the Eurocurrency Market
Henry C. Wallich
U.S. monetary authorities have monitored the development of the Eurodollar market since its birth in the 1950s and its expansion into a market for several Eurocurrencies.
I would like first to address some general questions about the Eurocurrency market that are often asked. I will then turn to the possible need for better control of the market from a monetary policy standpoint. In addition, since concern is also expressed from time to time regarding the adequacy of supervision to assure the safety and soundness of banks participating in Eurocurrency banking, I shall briefly touch on this aspect.
The Eurocurrency market is an international banking market in bank deposits and loans that are denominated in currencies other than the currency of the country where the bank is located -- for example, dollar deposits and loans of banking offices in London. The phrase "Eurocurrency" developed because the market originated in Europe, chiefly as a market for Eurodollars. Eurodollars still account for about threequarters of the Eurocurrency market, with about half of the remainder being Euromarks. Also, some deposits in the market are denominated in pounds sterling, Swiss francs, and other major currencies. I will focus my comments on the Eurocurrency market as a whole with the reminder that at present it is largely, but not exclusively, a market in dollars.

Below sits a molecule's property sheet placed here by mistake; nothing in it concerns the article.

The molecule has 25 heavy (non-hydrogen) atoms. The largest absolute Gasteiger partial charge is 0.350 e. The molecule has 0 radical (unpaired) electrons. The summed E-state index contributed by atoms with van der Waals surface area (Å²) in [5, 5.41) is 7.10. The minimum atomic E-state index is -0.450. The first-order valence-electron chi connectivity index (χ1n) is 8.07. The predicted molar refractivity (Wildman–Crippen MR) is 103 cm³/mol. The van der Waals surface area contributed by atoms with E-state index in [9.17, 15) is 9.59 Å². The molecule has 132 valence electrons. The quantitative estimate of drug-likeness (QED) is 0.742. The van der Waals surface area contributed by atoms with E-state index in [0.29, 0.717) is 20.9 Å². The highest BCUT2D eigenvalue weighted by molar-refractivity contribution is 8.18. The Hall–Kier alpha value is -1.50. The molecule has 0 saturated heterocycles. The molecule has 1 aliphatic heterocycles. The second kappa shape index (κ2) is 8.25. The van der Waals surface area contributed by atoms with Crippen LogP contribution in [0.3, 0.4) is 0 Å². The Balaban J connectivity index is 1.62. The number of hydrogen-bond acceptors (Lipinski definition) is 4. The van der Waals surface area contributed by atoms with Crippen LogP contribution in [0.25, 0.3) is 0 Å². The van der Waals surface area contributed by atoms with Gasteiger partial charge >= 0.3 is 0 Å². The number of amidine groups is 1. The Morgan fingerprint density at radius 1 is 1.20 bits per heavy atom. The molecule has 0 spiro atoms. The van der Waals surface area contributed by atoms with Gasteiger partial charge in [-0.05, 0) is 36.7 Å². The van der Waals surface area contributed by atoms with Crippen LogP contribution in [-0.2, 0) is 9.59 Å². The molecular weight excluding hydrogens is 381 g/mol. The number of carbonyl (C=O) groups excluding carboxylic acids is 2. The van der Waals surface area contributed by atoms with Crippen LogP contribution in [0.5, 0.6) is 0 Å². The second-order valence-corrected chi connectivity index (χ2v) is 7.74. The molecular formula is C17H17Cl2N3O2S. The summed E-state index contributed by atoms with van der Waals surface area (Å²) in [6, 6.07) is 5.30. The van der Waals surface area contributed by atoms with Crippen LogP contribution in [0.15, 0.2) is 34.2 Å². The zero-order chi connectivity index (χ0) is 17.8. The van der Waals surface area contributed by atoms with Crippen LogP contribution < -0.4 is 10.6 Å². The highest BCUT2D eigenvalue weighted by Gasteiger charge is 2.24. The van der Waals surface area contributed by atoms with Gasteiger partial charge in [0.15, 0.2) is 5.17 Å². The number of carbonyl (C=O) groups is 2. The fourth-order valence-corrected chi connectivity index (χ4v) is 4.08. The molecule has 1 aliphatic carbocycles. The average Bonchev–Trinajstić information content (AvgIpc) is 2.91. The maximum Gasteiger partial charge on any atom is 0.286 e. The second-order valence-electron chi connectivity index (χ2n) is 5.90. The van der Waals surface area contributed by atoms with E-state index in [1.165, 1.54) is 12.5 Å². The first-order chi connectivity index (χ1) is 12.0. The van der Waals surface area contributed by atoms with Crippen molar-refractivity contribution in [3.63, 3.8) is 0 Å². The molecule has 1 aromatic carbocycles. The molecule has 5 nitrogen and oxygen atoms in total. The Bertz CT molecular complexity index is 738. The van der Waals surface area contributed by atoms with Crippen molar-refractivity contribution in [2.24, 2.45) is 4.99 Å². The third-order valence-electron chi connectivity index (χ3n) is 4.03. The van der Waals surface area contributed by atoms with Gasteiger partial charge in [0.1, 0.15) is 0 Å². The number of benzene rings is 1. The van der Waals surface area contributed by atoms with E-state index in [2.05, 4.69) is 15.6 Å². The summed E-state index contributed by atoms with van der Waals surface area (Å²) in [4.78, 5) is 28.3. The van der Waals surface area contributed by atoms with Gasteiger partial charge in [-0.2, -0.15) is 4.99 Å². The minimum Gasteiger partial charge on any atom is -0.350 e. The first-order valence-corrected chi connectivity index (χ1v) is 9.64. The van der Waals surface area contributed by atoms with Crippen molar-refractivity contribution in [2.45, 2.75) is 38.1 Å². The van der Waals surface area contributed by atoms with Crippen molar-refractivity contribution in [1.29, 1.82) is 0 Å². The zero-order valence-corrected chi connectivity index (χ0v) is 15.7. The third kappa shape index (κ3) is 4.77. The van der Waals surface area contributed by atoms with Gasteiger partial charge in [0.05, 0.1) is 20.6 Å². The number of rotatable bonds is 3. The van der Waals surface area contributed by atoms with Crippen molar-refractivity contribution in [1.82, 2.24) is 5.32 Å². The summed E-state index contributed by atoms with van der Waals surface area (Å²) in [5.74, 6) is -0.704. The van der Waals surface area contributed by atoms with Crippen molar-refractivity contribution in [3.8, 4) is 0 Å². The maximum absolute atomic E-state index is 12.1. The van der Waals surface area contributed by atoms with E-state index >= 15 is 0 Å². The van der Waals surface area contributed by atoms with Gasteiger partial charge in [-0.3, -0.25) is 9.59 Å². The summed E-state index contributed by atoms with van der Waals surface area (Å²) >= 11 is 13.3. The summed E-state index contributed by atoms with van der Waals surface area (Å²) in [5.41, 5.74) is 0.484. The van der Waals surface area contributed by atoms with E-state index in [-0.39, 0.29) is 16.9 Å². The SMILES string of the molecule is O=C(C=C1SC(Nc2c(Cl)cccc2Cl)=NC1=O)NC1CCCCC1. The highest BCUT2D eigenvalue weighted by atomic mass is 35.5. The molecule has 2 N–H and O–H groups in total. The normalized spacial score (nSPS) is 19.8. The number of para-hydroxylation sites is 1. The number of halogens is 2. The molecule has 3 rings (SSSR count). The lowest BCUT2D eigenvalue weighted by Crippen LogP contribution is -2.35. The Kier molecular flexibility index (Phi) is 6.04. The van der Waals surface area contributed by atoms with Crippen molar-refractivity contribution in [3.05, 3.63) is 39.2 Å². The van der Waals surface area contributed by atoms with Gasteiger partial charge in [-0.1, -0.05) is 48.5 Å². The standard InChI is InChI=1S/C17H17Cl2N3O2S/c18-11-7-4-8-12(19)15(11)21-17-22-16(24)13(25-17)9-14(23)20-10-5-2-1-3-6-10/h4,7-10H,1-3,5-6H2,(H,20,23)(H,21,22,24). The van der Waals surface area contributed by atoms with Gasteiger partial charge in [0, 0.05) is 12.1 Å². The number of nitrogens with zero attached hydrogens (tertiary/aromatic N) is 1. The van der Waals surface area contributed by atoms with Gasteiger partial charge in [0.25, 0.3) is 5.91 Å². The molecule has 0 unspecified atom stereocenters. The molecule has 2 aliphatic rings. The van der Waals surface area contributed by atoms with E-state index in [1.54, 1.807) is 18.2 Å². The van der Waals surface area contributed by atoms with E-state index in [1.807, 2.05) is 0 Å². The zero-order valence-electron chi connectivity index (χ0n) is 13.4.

What is now considered the Eurocurrency market extends beyond Europe to include banking activities in major industrial countries worldwide and in offshore banking centers such as the Bahamas, the Cayman Islands, Hong Kong, and Singapore. Still, the Eurocurrency market